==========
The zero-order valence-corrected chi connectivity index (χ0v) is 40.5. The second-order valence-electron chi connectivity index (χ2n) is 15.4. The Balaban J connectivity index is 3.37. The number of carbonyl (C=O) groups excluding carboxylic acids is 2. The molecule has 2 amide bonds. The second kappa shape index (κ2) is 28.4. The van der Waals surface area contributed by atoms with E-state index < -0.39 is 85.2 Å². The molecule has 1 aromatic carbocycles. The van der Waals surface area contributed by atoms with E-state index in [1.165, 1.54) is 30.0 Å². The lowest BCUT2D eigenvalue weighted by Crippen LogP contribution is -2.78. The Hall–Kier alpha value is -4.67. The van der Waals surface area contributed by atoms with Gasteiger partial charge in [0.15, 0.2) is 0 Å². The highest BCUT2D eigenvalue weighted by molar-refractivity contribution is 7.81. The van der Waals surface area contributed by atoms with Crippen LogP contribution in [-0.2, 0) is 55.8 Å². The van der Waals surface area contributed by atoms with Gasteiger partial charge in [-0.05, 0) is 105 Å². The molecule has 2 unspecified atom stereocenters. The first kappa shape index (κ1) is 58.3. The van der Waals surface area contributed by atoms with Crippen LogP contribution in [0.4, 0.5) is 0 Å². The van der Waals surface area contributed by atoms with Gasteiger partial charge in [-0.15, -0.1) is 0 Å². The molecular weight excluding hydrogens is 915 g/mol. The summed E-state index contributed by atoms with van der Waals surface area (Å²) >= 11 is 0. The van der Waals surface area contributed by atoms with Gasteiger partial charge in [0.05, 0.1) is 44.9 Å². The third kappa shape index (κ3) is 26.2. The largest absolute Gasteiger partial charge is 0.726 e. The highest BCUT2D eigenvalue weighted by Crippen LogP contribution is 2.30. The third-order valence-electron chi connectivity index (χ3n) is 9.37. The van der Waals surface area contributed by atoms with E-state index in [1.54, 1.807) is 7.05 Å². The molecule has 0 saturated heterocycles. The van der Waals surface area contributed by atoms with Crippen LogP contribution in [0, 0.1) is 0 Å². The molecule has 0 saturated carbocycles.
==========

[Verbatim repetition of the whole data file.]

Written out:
The zero-order valence-corrected chi connectivity index (χ0v) is 40.5. The second-order valence-electron chi connectivity index (χ2n) is 15.4. The Balaban J connectivity index is 3.37. The number of carbonyl (C=O) groups excluding carboxylic acids is 2. The molecule has 2 amide bonds. The second kappa shape index (κ2) is 28.4. The van der Waals surface area contributed by atoms with E-state index < -0.39 is 85.2 Å². The molecule has 1 aromatic carbocycles. The van der Waals surface area contributed by atoms with E-state index in [1.165, 1.54) is 30.0 Å². The lowest BCUT2D eigenvalue weighted by Crippen LogP contribution is -2.78. The Hall–Kier alpha value is -4.67. The van der Waals surface area contributed by atoms with Gasteiger partial charge in [0.15, 0.2) is 0 Å². The highest BCUT2D eigenvalue weighted by molar-refractivity contribution is 7.81. The van der Waals surface area contributed by atoms with Crippen LogP contribution in [-0.2, 0) is 55.8 Å². The van der Waals surface area contributed by atoms with Gasteiger partial charge in [-0.05, 0) is 105 Å². The molecule has 2 unspecified atom stereocenters. The first kappa shape index (κ1) is 58.3. The van der Waals surface area contributed by atoms with Crippen LogP contribution in [0.4, 0.5) is 0 Å². The van der Waals surface area contributed by atoms with Gasteiger partial charge in [-0.15, -0.1) is 0 Å². The molecular weight excluding hydrogens is 915 g/mol. The summed E-state index contributed by atoms with van der Waals surface area (Å²) >= 11 is 0. The van der Waals surface area contributed by atoms with Gasteiger partial charge in [0.05, 0.1) is 44.9 Å². The third kappa shape index (κ3) is 26.2. The largest absolute Gasteiger partial charge is 0.726 e. The highest BCUT2D eigenvalue weighted by Crippen LogP contribution is 2.30. The third-order valence-electron chi connectivity index (χ3n) is 9.37. The van der Waals surface area contributed by atoms with E-state index in [1.54, 1.807) is 7.05 Å². The molecule has 0 saturated heterocycles. The van der Waals surface area contributed by atoms with Crippen LogP contribution in [0, 0.1) is 0 Å². The molecule has 0 saturated carbocycles.